More than Half of World’s Largest Companies’ Net Zero Pledges Are False Promises, Study Finds

An InfluenceMap analysis finds many corporate climate vows do not match companies’ actual lobbying around climate-related policies.
Analysis
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Chevron is one of 293 corporations said to be at risk of net-zero greenwashing, according to a new InfluenceMap study. Credit: Attribution-NonCommercial-ShareAlike (CC BY-NC-ND 2.0)

Companies’ climate commitments are largely misaligned with their lobbying activities, with more than half of the world’s largest corporations at risk of “net zero greenwashing,” according to a new report.

An analysis of nearly 300 of the top companies from the Forbes 2000 list found that 58 percent  did not match their climate policy influencing actions with their public claims of being committed to the Paris Climate Accord and achieving net zero emissions.

Net Zero Greenwash: The Gap Between Corporate Commitments and Their Policy Engagement,” assessed companies’ lobbying against their net zero pledges. It determined that a company is at risk of greenwashing if it has announced a net zero or similar target, but is not sufficiently supportive of policies needed to achieve the Paris Agreement objectives, based on the LobbyMap platform that tracks corporate engagement on climate policy.

InfluenceMap, a London-based climate think tank, published the study today ahead of the COP28 climate summit in Dubai that begins on Nov. 30. It comes one year after a report from a UN High-Level Expert Group, issued at COP27 in Sharm-el Sheikh, Egypt, warned that climate pledges put forth by non-state actors are at risk of losing their credibility without concerted efforts to align words with actions. “We must have zero tolerance for net-zero greenwashing,” UN Secretary General António Guterres said last November during the launch of that report, called “Integrity Matters: Net Zero Commitments by Businesses, Financial Institutions, Cities and Regions.”

While the “Integrity Matters” report laid out a roadmap with detailed recommendations to avoid this greenwashing, many large corporations have not heeded the advice when it comes to their lobbying around climate-related policies, the new InfluenceMap study suggests.

Study ‘Should Be a Wake-up Call

The findings of the “Net Zero Greenwash” analysis “should be a wake-up call for businesses across the globe,” Catherine McKenna, chair of the High-Level Expert Group, CEO of Climate and Nature Solutions, and former Canadian Minister of Environment and Climate Change, said in a press release accompanying the study.  

“It’s clear that while companies are quick to showcase their climate commitments, too many of them are not backing that up with support for positive government policy on climate,” she added. “Not only are many companies choosing to undermine their own climate commitments by lobbying against climate action, their net zero commitments are simply not credible.”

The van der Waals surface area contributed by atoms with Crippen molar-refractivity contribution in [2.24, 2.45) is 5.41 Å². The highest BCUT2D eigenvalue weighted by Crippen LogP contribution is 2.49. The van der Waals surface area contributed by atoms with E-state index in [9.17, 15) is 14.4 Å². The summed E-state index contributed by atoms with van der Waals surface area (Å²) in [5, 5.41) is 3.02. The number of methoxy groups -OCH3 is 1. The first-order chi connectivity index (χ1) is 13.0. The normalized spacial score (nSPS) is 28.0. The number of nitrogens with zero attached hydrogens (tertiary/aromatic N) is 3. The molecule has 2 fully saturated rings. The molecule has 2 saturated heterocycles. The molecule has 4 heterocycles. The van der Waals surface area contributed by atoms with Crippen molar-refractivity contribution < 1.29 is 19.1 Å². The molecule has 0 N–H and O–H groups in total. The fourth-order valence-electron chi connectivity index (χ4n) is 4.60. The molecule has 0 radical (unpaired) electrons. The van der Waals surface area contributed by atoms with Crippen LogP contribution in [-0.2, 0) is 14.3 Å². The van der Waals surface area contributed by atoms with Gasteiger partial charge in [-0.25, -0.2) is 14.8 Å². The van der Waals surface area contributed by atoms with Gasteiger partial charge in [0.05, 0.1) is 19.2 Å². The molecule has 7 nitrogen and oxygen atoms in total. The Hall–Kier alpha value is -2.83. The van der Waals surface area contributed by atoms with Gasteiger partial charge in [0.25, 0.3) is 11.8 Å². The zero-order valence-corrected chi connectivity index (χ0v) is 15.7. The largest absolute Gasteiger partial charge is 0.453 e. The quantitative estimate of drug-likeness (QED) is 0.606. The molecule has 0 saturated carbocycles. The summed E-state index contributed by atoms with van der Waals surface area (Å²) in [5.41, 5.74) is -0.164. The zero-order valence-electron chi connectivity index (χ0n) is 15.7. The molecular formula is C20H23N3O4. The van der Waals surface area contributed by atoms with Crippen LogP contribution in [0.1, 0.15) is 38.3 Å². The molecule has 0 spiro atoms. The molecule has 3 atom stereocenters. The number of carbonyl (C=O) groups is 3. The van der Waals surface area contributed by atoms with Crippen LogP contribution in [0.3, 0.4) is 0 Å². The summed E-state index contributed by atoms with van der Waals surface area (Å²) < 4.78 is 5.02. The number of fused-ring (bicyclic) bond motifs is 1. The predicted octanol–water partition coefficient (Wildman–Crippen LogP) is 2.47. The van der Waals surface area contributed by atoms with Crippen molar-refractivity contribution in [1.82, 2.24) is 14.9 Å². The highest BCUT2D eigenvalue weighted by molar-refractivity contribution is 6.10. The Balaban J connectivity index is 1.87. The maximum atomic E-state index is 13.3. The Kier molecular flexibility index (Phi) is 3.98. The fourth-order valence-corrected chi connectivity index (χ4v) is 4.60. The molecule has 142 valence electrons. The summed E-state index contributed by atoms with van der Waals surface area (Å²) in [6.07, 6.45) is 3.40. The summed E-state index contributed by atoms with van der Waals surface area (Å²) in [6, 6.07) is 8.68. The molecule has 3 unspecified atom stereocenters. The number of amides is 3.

In the report, researchers examined 293 of the world’s biggest corporations on their policy engagement, including direct lobbying and lobbying through industry associations. They found that 36.5 percent of them were at “moderate risk” of net zero greenwashing, while 21.5 percent were at “significant risk” of it.

Chevron, ExxonMobil, Delta Airlines, Duke Energy, Glencore International, Nippon Steel Corporation, Repsol, Stellantis, Southern Company, and Woodside Energy Group Ltd. are among the companies identified as being at significant risk of net zero greenwashing as they advocate to weaken or block climate policies or expand fossil fuels at the same time that they profess to be committed to climate action or net zero goals. 

Swiss mining giant Glencore, for example, opposed the introduction of new climate policy in the European Union last year. Australian oil and gas producer Woodside Energy lobbied in support of new fossil gas supply while opposing a fossil fuel phaseout in Australia this year. And the U.S.-based gas and electric utility, Southern Company, advocated to preserve the role of fossil gas in transportation and buildings last year, InfluenceMap points out. All three companies have made commitments to reach net zero emissions by 2050.

Will Aitchison, lead author of the study and a director of communications at InfluenceMap, said this misalignment poses grave risk to meeting global climate goals. 

“Unless companies match their climate commitments with ambitious support for government-led policy action, the Paris Agreement goals will be impossible to reach,” he said in the press release.

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Dana is an environmental journalist focusing on climate change and climate accountability reporting. She writes regularly for DeSmog covering topics such as fossil fuel industry opposition to climate action, climate change lawsuits, greenwashing and false climate solutions, and clean transportation.

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